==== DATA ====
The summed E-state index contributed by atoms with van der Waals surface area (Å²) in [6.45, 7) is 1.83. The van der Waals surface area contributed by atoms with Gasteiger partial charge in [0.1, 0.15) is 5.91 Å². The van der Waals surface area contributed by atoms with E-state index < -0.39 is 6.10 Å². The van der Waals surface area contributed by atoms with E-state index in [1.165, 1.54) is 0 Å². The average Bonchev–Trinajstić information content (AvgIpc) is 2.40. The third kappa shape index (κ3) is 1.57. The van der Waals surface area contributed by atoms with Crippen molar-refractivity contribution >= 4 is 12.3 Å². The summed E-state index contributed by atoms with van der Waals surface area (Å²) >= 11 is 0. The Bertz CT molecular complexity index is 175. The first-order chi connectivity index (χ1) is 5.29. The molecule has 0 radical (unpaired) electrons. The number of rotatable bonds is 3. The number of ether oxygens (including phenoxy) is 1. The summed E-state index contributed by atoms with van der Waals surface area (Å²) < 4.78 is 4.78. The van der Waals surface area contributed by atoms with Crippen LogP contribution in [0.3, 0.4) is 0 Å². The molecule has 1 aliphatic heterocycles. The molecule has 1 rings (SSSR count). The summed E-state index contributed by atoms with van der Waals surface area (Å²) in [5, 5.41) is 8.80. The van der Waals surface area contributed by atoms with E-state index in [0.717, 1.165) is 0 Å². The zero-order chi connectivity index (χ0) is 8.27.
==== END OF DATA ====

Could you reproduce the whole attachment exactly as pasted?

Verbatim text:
The summed E-state index contributed by atoms with van der Waals surface area (Å²) in [6.45, 7) is 1.83. The van der Waals surface area contributed by atoms with Gasteiger partial charge in [0.1, 0.15) is 5.91 Å². The van der Waals surface area contributed by atoms with E-state index < -0.39 is 6.10 Å². The van der Waals surface area contributed by atoms with E-state index in [1.165, 1.54) is 0 Å². The average Bonchev–Trinajstić information content (AvgIpc) is 2.40. The third kappa shape index (κ3) is 1.57. The van der Waals surface area contributed by atoms with Crippen molar-refractivity contribution >= 4 is 12.3 Å². The summed E-state index contributed by atoms with van der Waals surface area (Å²) >= 11 is 0. The Bertz CT molecular complexity index is 175. The first-order chi connectivity index (χ1) is 5.29. The molecule has 0 radical (unpaired) electrons. The number of rotatable bonds is 3. The number of ether oxygens (including phenoxy) is 1. The summed E-state index contributed by atoms with van der Waals surface area (Å²) < 4.78 is 4.78. The van der Waals surface area contributed by atoms with Crippen LogP contribution in [0.3, 0.4) is 0 Å². The molecule has 1 aliphatic heterocycles. The molecule has 1 rings (SSSR count). The summed E-state index contributed by atoms with van der Waals surface area (Å²) in [5, 5.41) is 8.80. The van der Waals surface area contributed by atoms with E-state index in [0.717, 1.165) is 0 Å². The zero-order chi connectivity index (χ0) is 8.27.